USS Minneapolis at Tulagi with torpedo damage a few hours after the battle, on December 1, 1942.
USS New Orleans near Tulagi on 1 December 1942. The bow was blown off forward of turret two during the Battle of Tassafaronga the night before, killing 180+ of the ship’s crew.
The Battle did, however, prove to be a turning point. Despite the damage done to the US ships the Japanese were still unable to complete the resupply mission. Subsequent attempts to drop resupply loads in the water were shot up by the US planes from Guadalcanal. Soon the Japanese had to recognise that their attempt to dislodge the US forces from Guadalcanal had failed and they would have to withdraw. They would be retreating all the way back across the Pacific to Japan for the rest of the war.
It is striking how both the Japanese and the Germans were forced to recognise, by the harsh realities of war, that they were over-extended. In the space of little over a week both discovered that their most advanced units could not make any further progress and were in fact isolated and vulnerable. But the strategists in both countries took a very long time to face up to what that really meant.
Interesting point about the concurrent consequences of Guadalcanal & Stalingrad.
Last edited by stug3; 11-30-2012 at 10:56 AM.
The Japanese viewed their defeat in the battleship actions of November 1942 more seriously than they had the losses at Midway. They finally realized that guadacanal was a bottomless pit destroying their fighting capability. If Midway was the batle that prevented defeat of the USN, Guadacanal was the battle that started the long road to victory. There were to be many hard battles ahead, but never again was the issue in the pacific in any doubt
Hornfischer's Neptune's Inferno is a very descriptive and personal look at the Guadalcanal naval campaign. lots of survivor's stories and anecdotes recounting what it was like to be on board the participating ships from Savo Island to the loss of the Chicago. From the insubordinate whitehat who defied the OOD to sound general quarters when he realized his cruiser, the Astoria was under enemy attack, to the USN radio operator who, impatient to commence firing as the range inexplicably closed without a command from Scott to open fire quipped "What are we gonna do? Board 'em?" To dying Admiral Goto's frustrated rage at what he mistakenly took to be a friendly fire casualty, exclaiming "Bakayaro!" (Idiots). And Many Many more...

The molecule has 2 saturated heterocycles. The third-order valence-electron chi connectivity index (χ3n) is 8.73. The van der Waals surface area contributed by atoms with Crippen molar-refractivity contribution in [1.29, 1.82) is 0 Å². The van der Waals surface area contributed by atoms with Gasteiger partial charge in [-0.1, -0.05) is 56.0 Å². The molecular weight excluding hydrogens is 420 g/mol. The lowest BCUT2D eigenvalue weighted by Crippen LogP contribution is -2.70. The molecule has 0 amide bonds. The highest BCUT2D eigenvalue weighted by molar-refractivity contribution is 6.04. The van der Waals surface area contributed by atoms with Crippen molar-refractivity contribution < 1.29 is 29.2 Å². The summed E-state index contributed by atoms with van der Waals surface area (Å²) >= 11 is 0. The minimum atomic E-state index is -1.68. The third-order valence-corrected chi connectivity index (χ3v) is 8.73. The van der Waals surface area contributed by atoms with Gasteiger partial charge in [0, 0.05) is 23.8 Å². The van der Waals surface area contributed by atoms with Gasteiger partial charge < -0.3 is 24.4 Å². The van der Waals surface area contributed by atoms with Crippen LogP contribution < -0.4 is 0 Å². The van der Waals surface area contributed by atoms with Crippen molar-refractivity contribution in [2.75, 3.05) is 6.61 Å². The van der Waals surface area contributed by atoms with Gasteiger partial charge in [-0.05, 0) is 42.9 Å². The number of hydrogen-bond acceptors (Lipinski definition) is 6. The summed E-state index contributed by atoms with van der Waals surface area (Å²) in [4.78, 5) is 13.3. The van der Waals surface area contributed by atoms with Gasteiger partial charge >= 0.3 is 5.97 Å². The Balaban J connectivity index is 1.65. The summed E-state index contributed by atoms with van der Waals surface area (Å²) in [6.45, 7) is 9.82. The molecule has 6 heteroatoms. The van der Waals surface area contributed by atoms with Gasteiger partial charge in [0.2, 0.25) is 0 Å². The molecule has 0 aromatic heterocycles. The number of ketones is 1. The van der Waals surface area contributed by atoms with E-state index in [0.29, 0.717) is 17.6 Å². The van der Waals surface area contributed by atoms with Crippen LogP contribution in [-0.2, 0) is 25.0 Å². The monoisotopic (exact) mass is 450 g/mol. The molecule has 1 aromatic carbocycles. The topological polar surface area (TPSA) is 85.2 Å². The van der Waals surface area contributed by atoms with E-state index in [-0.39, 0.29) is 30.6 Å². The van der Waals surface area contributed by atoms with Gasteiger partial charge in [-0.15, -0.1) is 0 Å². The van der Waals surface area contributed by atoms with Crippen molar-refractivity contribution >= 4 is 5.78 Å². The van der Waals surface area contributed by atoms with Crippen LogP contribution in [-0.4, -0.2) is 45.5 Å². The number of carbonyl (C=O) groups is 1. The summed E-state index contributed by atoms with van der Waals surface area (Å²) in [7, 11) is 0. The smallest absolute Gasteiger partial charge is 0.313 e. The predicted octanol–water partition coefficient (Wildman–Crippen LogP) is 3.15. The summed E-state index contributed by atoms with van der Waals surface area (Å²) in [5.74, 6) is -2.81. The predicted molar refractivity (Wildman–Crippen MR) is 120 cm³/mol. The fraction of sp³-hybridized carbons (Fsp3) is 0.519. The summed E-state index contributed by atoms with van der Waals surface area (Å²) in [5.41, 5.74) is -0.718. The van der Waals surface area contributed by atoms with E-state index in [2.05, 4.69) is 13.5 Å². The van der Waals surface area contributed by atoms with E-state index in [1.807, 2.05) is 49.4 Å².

Just reread 'As the Catalina flies - a Hungarian girl growing up in Bougainville in the 1950s' by Anna Phillips. Very interesting book!
This anecdote from her father, Dr. Frank Tuza, who was the 'Namba wan doctor' of old Buin district:
'I met the wife of Paul Mason, an ex journalist and coast watcher who sat out most of the war in the hills above Buin, counting the enemy ships going past. He had been a particularly important figure during the battle of Guadalcanal. The Japanese wanted him at any cost, but the natives never gave him up.
At one point he broke his glasses and, as he could not continue his reports, he asked for another pair over the radio. The air force made a special drop of dozens of pairs...'
Last edited by A4K; 12-27-2012 at 05:48 AM.
Great story. During the first 12 months of the war in the PTO, especially during the Coral Sea Battle work up and the Guadalcanal campaign, the Coast Watcher's were (IMHO) every bit as important as the code breakers to the intel collection effort. Of course the content and temporal context were different but every bit as essential and they often served to fill gaps or inefficiencies in the aerial searches that plagued Big-MAC's intel collection efforts.
Originally Posted by A4K
Last edited by oldcrowcv63; 01-01-2013 at 06:21 PM.
The coastwatchers enjoyed elevated importance during the Guadacanal campaign, because the amount of intelligenece from the codebreakers had been compromised to a degree after Midway. Though the Japanese did not suspect their JN25 code had been broekemn after Midway, as a matter of routine they did finally change the codebooks and callsigns. This reduced the amount of intelligence for the USN, and was a direct factor in several military defeats that they suffered. Whilst the USN could generally judge that something was up from the general amount of signal traffic, whenever an operation was underway, they were unable to identify the the numbers or ships involved, or the overall battleplans. The Coastwatchers filled some of that void. They could provide information such as ship numbers, sometimes types, accurate estiates of speed and location/time. At a time when the USN was labouring with a shortage of good information, it was a welcome source of information.
Agree with you both.
Essential to victory, but all but forgotten afterwards (usual story)
someone really needs to write a good book on the coastwatchers. Perhaps it has been done, but if so, Im not aware of it.